While it is a popular myth that shaving facial hair makes it grow back thicker, that's all it is -- just a myth.
Each hair naturally tapers at the end. When it is cut or shaved, the thicker portion of the hair shaft is exposed, which may make the hair appear coarse, stubbly and darker, especially against light skin. So for a short time, the hair may be more noticeable, but it is not thicker.  Recently shaved hair that begins to grow out may also be darker than other hair due to lack of exposure to the environment. 
Studies carried out as far back as 1928 have debunked the myth that shaving facial hair causes it to grow back thicker. A study published in 1970 also indicated that shaving legs did not cause thicker hair regrowth.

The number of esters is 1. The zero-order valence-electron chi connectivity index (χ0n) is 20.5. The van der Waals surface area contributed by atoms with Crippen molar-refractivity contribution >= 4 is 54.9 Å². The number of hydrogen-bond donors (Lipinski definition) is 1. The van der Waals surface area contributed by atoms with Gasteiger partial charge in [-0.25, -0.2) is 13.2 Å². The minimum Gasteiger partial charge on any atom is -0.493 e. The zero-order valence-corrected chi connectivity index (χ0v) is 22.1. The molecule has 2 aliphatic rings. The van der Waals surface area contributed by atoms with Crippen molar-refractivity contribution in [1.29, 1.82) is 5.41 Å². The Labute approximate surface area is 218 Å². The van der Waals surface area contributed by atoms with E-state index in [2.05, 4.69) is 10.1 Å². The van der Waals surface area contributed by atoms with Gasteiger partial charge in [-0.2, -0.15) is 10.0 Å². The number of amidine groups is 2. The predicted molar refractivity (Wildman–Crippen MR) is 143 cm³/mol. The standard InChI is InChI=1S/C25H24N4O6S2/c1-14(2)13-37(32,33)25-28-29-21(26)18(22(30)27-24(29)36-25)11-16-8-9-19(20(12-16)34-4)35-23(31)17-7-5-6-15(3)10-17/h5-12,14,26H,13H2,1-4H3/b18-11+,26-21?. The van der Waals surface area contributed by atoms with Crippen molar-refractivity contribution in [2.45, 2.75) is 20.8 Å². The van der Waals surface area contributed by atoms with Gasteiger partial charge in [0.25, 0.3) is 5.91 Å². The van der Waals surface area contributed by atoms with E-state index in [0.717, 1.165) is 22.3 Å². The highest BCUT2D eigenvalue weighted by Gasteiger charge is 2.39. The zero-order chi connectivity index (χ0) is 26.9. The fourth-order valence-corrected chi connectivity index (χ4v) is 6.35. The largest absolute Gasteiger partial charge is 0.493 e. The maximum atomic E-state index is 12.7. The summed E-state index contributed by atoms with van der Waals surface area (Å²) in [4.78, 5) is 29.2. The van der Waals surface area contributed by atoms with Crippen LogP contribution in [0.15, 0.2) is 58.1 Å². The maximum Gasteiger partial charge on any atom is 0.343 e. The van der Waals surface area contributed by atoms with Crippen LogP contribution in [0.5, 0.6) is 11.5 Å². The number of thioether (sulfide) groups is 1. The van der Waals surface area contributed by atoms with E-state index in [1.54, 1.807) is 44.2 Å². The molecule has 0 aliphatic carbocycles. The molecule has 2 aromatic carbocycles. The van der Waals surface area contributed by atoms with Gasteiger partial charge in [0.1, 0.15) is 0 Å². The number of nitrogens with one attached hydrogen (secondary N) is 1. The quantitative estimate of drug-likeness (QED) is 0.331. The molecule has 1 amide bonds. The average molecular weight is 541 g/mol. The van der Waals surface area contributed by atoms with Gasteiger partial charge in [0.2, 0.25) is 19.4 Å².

Hair growth takes place beneath the skin. Hair follicles determine the color, thickness and consistency of hair. The number of hair follicles a person has depends on genetics, age and hormones. Shaving the hair anywhere on the body does not have any effect on the number of hair follicles.